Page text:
Dueling Chicago demonstrations erupt over Kimberly Foxx's handling of Jussie Smollett case

The actor forfeited his $10,000 bond and did community service, officials said.

Dueling demonstrations erupted in Chicago on Monday over the handling of "Empire" actor Jussie Smollett's "hoax" attack case with a group led by the city police union demanding the resignation of the Cook County state's attorney and another group led by civil rights leader Jesse Jackson supporting the embattled prosecutor.

The demonstrations came a week after the office of Cook County State's Attorney Kimberly Foxx agreed to drop all 16 felony disorderly conduct charges against Smollett, stemming from what police officials described as a false report made by the 36-year-old actor who claimed to be the victim of a homophobic and racist attack in January on a street in Chicago.

"Foxx must go! Foxx must go!" chanted participants of a demonstration outside Foxx's office. In a counter-demonstration just feet away that included members of the Black Lives Matter movement, participants expressed support for Foxx, the first African-American woman to serve as Cook County state's attorney.

Kevin Graham, president of the Fraternal Order of Police, noted that on Thursday the City of Chicago sent Smollett a bill for $130,106.15 to cover the overtime the Chicago Police Department expended to probe the attack investigators concluded was phony and intended to garner the actor publicity and eventually a pay raise.

"We expended a lot of manpower and we've done a lot of work to make sure that this case was brought to trial, and it wasn't. That's a lot of money to just throw away," Graham said at the demonstration.

Chicago Mayor Rahm Emanuel and Police Superintendent Eddie Johnson have blasted the decision to dismiss the charges and ridiculed Smollett and his attorneys for, as they saw it, mischaracterizing the case as an exoneration.

Neither Emanuel nor Johnson attended Monday's demonstration.

Earlier Monday, Jackson and members of his Rainbow PUSH Coalition, rallied in support of Foxx at a Chicago church.

Jackson said he stands by Foxx and her office's decision to dismiss the charges, calling the attacks against the prosecutor "unreasonable, unjustified and politically motivated."

Joining Jackson was the Rev. Michael Pfleger, senior pastor of The Faith Community of Saint Sabina Roman Catholic Church in Chicago.

"The attack on Kim Foxx is not about Jussie," Pfleger said. "Rather, it's an excuse to try to remove a strong black woman who comes in the office of state's attorney to reform it."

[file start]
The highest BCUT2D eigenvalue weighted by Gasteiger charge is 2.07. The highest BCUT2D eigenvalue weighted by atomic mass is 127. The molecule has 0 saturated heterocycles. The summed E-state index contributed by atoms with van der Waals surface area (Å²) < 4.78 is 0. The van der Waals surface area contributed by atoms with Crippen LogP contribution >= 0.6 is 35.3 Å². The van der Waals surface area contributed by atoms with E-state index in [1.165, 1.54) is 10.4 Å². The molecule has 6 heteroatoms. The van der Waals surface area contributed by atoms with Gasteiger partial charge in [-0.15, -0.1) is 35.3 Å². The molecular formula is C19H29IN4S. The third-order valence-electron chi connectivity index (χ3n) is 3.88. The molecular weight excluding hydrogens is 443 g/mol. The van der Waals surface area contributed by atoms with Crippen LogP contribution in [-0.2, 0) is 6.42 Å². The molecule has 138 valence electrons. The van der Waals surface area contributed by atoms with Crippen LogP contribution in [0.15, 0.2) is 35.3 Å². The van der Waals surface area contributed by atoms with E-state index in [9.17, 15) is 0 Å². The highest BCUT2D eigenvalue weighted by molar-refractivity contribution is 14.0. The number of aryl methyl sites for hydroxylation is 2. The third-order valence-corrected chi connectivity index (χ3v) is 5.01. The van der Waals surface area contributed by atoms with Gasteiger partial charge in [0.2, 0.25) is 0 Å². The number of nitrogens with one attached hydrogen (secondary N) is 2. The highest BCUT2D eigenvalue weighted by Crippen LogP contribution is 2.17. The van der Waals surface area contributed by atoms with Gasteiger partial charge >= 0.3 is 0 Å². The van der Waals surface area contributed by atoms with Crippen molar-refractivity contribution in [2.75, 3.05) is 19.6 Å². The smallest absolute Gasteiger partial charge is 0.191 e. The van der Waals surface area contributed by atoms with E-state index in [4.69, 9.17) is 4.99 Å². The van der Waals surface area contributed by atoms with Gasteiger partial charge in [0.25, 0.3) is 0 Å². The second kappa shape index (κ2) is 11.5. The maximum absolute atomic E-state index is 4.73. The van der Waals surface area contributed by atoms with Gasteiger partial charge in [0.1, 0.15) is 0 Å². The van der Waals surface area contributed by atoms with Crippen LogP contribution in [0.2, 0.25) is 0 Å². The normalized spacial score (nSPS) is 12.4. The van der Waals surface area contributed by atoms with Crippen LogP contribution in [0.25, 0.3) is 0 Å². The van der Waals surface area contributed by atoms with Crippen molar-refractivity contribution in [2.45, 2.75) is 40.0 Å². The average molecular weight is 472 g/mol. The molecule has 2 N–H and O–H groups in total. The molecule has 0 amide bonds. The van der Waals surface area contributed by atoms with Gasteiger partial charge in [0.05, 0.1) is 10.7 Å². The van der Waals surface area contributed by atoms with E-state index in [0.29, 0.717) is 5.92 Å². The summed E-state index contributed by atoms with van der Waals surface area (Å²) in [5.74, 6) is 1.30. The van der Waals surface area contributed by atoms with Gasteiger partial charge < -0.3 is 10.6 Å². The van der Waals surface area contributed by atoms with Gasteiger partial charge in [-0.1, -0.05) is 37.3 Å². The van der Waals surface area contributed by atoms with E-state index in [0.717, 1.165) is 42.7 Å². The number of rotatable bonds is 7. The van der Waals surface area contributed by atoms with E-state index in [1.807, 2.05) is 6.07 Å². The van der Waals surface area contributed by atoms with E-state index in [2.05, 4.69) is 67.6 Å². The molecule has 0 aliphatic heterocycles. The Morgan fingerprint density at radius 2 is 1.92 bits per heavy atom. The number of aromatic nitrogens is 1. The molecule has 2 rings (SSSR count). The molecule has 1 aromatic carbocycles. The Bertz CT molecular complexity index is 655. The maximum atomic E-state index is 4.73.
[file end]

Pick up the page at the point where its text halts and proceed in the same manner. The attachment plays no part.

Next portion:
The final decision to dismiss charges against Smollett fell on Cook County First Assistant State's Attorney Joe Magats after Foxx recused herself from the case.

Foxx said she recused herself about a week before Smollett was formally charged after consulting her office's chief ethics officer about a phone call she received from Tina Tchen, the one-time chief of staff for former first lady Michelle Obama, asking on behalf of Smollett's family about the status of the case. She said she later spoke to a relative of Smollett's whom she would not identify.

The Federal Bureau of Investigation (FBI) is reviewing the circumstances surrounding the dismissal of the criminal charges against Smollett, two law enforcement sources briefed on the matter told ABC News. The sources insisted it is not an investigation, but a "review."

Smollett told police that on Jan. 29, he was walking on a street near his apartment around 2 a.m. when he was set upon by two men. The attackers allegedly shouted racist and homophobic slurs and the words "MAGA country" before hitting him, pouring “an unknown chemical substance” on him -- possibly bleach -- and wrapping a rope around his neck, he told detectives.

Magats and Foxx say the actor did not receive any special treatment. They said Smollett, who had no previous criminal record, was allowed to dispose of his case through an alternative prosecution program, just like 5,700 other people their office has charged with low-level felonies over the past two years.

"I believe, based on the facts and the evidence presented in the charging decision made by this office, this office believes that they could prove him guilty," Foxx told ABC News last week. "I think this office, based on the charging decision, believes he is culpable of doing that."

Magats added, "This was not an exoneration. To say that he was exonerated by us or anyone is not true."

Smollett could still face federal charges. The FBI and the U.S. Postal Inspection Service are continuing their probe -- reported by ABC News on Feb. 20 -- into whether Smollett played a role in sending a threatening letter to himself prior to what police said was a staged attack on him, a law enforcement official briefed on the matter told ABC News on Tuesday. The letter was sent Jan. 22 to the 21st Century Fox studio where the television series "Empire" is filmed.

21st Century Fox -- which produces "Empire" -- is now a part of Disney, ABC News' parent company.